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11-09-2017, 01:40 PM

Technically speaking, I have another misdemeanor petty theft from 2009 on my record which resulted in an adjudication withheld, and because I live in Florida, I can not have either of them expunged for life because it is two misdemeanors. Sad thing was I young and ignorant and it was over a pack of trading cards as well. Really stupid to mess your life up over that. Since the one in 2012 over 5 years ago I have gotten my life together, got my college degree, bought a car, have a good job now, got my health together, and I even plan on proposing in December in Japan.
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11-10-2017, 11:39 PM

If you want to get ahead in life, you must always slow down and think. When making a choice, you need to think about the potential benefits or consequences of that choice.

I used to work in law enforcement, and have seen young people rob a store using a gun to steal $50. At the least, they are risking 20 years in prison, at the worst, they are risking their lives. They could earn $50 working a single shift at McDonald's, but that never seems to occur to them.

Your life right now is the result of all the choices you have made up until this point. If you want a successful or at least a decent life, you need to think about what such a life would be like, and make the day-to-day choices which will take you there.

When I was young, I did a lot of stupid things. Sometimes I was caught, usually I wasn't. But I learned that you never get away with doing bad things, and even if you don't get caught, fate has a way of punishing you in other ways.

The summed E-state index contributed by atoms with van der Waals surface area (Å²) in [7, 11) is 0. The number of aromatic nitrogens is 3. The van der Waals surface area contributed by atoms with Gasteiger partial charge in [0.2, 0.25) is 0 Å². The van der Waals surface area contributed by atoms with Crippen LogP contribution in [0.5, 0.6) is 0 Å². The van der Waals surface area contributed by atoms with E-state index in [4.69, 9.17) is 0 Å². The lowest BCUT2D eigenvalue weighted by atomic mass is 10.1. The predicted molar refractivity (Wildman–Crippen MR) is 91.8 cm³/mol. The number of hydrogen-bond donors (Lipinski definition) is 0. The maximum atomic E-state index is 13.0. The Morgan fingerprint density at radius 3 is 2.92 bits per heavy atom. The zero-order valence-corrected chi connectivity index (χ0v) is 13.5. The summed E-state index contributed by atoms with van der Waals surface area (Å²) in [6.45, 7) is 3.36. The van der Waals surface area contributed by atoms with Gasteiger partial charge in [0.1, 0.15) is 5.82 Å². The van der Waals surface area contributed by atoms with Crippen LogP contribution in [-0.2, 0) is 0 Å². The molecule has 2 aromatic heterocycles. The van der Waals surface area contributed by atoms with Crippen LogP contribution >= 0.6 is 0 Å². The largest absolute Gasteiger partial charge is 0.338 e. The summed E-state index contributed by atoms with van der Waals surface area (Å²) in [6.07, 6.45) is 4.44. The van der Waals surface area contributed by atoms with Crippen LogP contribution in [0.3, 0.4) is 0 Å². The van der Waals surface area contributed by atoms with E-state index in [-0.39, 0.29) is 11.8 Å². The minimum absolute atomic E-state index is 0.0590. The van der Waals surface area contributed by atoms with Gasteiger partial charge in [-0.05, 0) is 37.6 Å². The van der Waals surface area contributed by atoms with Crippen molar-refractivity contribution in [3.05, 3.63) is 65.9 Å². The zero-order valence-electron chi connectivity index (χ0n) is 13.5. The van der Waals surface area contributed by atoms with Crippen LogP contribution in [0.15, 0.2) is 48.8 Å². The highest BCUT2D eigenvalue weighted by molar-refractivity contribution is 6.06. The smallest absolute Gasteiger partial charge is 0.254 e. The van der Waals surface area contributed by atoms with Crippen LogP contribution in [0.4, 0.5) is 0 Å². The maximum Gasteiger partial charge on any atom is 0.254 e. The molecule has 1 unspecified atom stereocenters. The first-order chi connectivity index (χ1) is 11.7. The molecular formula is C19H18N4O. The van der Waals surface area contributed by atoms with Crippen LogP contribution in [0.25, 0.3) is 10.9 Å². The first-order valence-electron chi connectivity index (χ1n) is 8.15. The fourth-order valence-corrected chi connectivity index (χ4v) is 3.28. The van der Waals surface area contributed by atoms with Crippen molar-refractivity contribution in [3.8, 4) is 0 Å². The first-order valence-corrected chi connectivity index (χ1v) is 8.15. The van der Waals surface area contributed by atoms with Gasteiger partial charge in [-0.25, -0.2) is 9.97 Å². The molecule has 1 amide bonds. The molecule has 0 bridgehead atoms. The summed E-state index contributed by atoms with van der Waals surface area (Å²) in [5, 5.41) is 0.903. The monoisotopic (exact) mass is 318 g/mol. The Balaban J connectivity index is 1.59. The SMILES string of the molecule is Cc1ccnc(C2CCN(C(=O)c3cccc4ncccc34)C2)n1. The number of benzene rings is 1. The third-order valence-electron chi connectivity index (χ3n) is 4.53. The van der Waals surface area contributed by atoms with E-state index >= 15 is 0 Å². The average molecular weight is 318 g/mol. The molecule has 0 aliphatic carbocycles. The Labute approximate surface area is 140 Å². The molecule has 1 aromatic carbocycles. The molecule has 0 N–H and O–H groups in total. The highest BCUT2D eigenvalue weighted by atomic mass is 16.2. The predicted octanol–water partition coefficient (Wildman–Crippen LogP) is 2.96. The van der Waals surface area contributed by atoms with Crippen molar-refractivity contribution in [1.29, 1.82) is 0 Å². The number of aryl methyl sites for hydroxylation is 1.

If adjudication was withheld on your first misdemeanor, then it technically does not exist. If the second one didn't result in a jail sentence, then it can be overlooked. You might still be able to get your record expunged, you should talk to an attorney to find out. Even if the court says no, you can always try to contact the state representative in your district (local state senator), and ask them if they can help. They have written "acts" which grant one-time exceptions or allowances for problems like yours. These guys work for you, and you should be able to make an appointment with one of them.

Good luck, and congrats on your proposal. Enjoy your trip to Japan, be careful, or you may end up liking it so much that you move here, as I did.
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11-11-2017, 02:47 AM

I agree. I own my mistakes. I can't take them back or change the past but only make a better future. Since the 6 years that passed I got my life together, I bought a car, fixed my credit, got a high paying job, got in shape, and went to college and got my bachelors degree. The person in the past is who I was not who I am now. I simply don't have a excuse for what happened.

In any case, in Florida, a withheld is still considered a conviction of guilt and since its 2 convictions I can not have either removed. I already consulted with lawyers and my congressman.


My main question is that you do not think the chargers will effect my trip correct? Thanks again!